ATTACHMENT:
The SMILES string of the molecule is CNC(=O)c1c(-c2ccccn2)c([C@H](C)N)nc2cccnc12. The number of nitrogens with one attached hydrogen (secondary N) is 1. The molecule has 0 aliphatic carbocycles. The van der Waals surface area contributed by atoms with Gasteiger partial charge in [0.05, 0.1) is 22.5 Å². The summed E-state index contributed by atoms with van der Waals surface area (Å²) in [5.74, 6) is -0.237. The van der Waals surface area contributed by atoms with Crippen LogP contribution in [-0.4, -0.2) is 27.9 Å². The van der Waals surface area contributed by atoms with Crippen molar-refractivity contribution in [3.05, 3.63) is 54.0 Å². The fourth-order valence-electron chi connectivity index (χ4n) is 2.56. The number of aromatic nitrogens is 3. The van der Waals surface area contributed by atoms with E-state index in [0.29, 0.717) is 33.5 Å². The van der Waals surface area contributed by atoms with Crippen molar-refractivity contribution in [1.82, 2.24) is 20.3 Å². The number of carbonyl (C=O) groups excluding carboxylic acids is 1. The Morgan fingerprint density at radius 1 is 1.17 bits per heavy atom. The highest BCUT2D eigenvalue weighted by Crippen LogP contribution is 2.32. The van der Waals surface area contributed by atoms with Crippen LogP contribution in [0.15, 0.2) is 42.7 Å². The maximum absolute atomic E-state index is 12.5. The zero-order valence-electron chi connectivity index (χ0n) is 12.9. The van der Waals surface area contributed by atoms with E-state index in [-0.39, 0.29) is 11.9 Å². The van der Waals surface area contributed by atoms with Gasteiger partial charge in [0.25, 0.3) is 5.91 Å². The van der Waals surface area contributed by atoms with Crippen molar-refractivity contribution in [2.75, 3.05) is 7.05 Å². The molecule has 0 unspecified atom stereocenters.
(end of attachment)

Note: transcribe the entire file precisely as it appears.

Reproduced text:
The SMILES string of the molecule is CNC(=O)c1c(-c2ccccn2)c([C@H](C)N)nc2cccnc12. The number of nitrogens with one attached hydrogen (secondary N) is 1. The molecule has 0 aliphatic carbocycles. The van der Waals surface area contributed by atoms with Gasteiger partial charge in [0.05, 0.1) is 22.5 Å². The summed E-state index contributed by atoms with van der Waals surface area (Å²) in [5.74, 6) is -0.237. The van der Waals surface area contributed by atoms with Crippen LogP contribution in [-0.4, -0.2) is 27.9 Å². The van der Waals surface area contributed by atoms with Crippen molar-refractivity contribution in [3.05, 3.63) is 54.0 Å². The fourth-order valence-electron chi connectivity index (χ4n) is 2.56. The number of aromatic nitrogens is 3. The van der Waals surface area contributed by atoms with E-state index in [0.29, 0.717) is 33.5 Å². The van der Waals surface area contributed by atoms with Crippen molar-refractivity contribution in [1.82, 2.24) is 20.3 Å². The number of carbonyl (C=O) groups excluding carboxylic acids is 1. The Morgan fingerprint density at radius 1 is 1.17 bits per heavy atom. The highest BCUT2D eigenvalue weighted by Crippen LogP contribution is 2.32. The van der Waals surface area contributed by atoms with Crippen LogP contribution in [0.15, 0.2) is 42.7 Å². The maximum absolute atomic E-state index is 12.5. The zero-order valence-electron chi connectivity index (χ0n) is 12.9. The van der Waals surface area contributed by atoms with E-state index in [-0.39, 0.29) is 11.9 Å². The van der Waals surface area contributed by atoms with Gasteiger partial charge in [0.25, 0.3) is 5.91 Å². The van der Waals surface area contributed by atoms with Crippen molar-refractivity contribution in [2.75, 3.05) is 7.05 Å². The molecule has 0 unspecified atom stereocenters.